It’s fun how the little things I encounter on a daily basis help me realize such things. But even as of this moment, I know that my mom has already set a very good example for me and I wish I can be as good a mother as she is to me as I will be to my future children. 

drbrennan:

Nina: Beg. 

 Ian: What? 

 Nina (out of the mic): Please love me. 

Ian: Please, please love me.  

*Melts*

(via vampdiaries)

I recently got my Maxicare card. Since I was sick again, I decided to try using the card. I went to University of Perpetual Help Medical Center. On the 6th floor of the Medical Arts Building is where the office/work station/desk of the Maxicare representative was. She asked what I wanted to have checked and I told her I had cystitis. She then told me there was no internist available at the moment but an OB was available, and so she’d refer me to that doctor.

Personally, I’d choose doctors whom I’ve met before or who were referred by a family friend or another doctor. So going to the OB was a bit frightening for me, and honestly, very uncomfortable. I was the third in line and I was accommodated after about 30-40 minutes of waiting.

I won’t dive into the details of what transpired in the clinic but I just want to say that I kind of hate that OB already. She barely tried to establish rapport with me. She barely explained what she wanted or was going to do (although I knew already, but you get my point), and the visit was just… unpleasant. I’m guessing it probably has to do with the fact that I’m not paying her cash because of the HMO thing.

I’ve heard stories about those kinds of doctors before, like the ones who conduct PEs for those who need to get cleared for employment. They tend to lack ‘bedside manners’ and conduct things hastily, in a let’s-get-this-over-with way. Now I know exactly how it feels like to be treated like that, and I think it could be worse.

It’s not like they’re doing it pro-bono, right? I mean they also get paid by the insurance company.

To make the day worse, I had to undergo an ultrasound. The sonologist was pretty bitchy as well. If it was because of the HMO thing again I’m not sure, but the whole experience was just… disappointing. (The technicians and sonologist in the Hi-Precision, a diagnostic laboratory also here in Las Pinas, had better manners and were more gentle with me compared to the doctors I encountered in Perpetual.)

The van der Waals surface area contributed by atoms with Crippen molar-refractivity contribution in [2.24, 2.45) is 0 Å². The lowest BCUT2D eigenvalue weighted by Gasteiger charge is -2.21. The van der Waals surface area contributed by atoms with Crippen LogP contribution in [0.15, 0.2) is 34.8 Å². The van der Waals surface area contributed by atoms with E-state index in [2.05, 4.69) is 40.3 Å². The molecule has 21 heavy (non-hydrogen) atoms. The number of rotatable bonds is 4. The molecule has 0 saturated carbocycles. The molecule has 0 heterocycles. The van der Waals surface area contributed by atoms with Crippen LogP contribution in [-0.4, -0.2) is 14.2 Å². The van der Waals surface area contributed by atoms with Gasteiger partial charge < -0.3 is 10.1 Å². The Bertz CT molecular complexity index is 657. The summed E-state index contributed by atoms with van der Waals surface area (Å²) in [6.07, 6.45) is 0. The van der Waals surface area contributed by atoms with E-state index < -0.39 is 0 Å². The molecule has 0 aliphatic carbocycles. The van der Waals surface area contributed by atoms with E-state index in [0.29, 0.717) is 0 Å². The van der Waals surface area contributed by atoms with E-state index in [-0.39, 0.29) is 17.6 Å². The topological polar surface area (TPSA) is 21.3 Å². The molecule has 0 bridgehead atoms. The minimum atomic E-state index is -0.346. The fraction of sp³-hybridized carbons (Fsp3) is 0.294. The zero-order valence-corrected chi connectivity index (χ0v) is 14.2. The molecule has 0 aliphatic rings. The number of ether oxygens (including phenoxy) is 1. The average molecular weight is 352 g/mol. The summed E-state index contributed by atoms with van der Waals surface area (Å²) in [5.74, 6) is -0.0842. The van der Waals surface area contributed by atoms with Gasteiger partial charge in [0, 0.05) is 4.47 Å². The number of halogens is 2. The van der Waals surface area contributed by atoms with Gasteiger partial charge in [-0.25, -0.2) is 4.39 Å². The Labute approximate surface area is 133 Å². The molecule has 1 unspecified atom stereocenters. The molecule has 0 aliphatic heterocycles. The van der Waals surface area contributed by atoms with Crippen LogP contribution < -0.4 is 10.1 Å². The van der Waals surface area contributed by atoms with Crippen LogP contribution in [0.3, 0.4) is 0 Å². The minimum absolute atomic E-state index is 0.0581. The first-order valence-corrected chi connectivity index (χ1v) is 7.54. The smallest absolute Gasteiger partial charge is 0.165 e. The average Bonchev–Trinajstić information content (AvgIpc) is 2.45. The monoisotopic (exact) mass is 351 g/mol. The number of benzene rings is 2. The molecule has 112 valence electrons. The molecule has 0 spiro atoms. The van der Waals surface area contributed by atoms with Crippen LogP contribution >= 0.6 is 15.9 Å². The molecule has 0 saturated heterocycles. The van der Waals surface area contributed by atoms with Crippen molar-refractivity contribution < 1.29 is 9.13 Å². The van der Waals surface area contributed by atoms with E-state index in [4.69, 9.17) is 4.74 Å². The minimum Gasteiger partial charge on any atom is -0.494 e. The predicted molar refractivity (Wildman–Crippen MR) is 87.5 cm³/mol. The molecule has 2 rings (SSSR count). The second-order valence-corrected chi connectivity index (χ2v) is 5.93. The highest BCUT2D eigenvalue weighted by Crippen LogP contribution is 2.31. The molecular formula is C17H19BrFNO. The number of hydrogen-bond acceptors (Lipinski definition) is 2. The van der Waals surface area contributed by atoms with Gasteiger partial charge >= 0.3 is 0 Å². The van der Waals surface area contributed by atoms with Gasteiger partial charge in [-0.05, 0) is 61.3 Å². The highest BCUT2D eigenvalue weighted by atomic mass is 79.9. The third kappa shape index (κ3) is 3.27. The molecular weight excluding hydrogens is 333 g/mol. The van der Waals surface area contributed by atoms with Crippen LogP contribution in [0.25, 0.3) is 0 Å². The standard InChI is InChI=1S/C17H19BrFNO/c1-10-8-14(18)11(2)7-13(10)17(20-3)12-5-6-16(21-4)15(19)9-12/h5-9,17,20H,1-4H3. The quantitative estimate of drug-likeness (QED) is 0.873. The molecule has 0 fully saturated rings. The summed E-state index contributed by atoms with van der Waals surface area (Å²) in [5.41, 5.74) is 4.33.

I guess what I can pick up from this is that I don’t want to be that kind of doctor. I don’t wanna be a doctor who doesn’t care if she establishes rapport or not. I don’t want my patients to feel the way I felt.

I also realized how one encounter with a patient can make or break a physician’s reputation. In my case, that’s one doctor I would never want to go back to. She’s also someone whom I wouldn’t recommend to anyone I know or care about. 

If I had the choice I wouldn’t really use the card, but I have to be practical. Consults and diagnostics these days are expensive. I just hope that my next encounter with any HMO whoever will not be as disappointing or traumatic as the first one.

You feel that? This is sternum. Solid. By the bone.

Right here, just below the ribcage, is the spine. That’s your way to a vampire’s heart.

I’ll do whatever it is you need me to do, Elena.

No one’s gonna hurt you. Especially not my brother.

OMG. *faints*

Earlier this week couple of friends and I visited the Myth of the Human Body Museum in Taguig. I have been looking forward to visiting this exhibit for a variety of reasons. One, I’m a medical student and I’m inherently interested in the human body. Two, I have heard good reviews about what the museum could offer. Three, I was hoping to actually learn more and compare it to what I have seen during first year Anatomy.

I went with three friends. We were hoping to get the tour guide to ourselves; sadly, though, we had to walk with a couple of nursing students. We were given the option to not have a guided tour and just explore the museum by ourselves since they knew we were medical students. But we wanted to listen so we went along with the tour.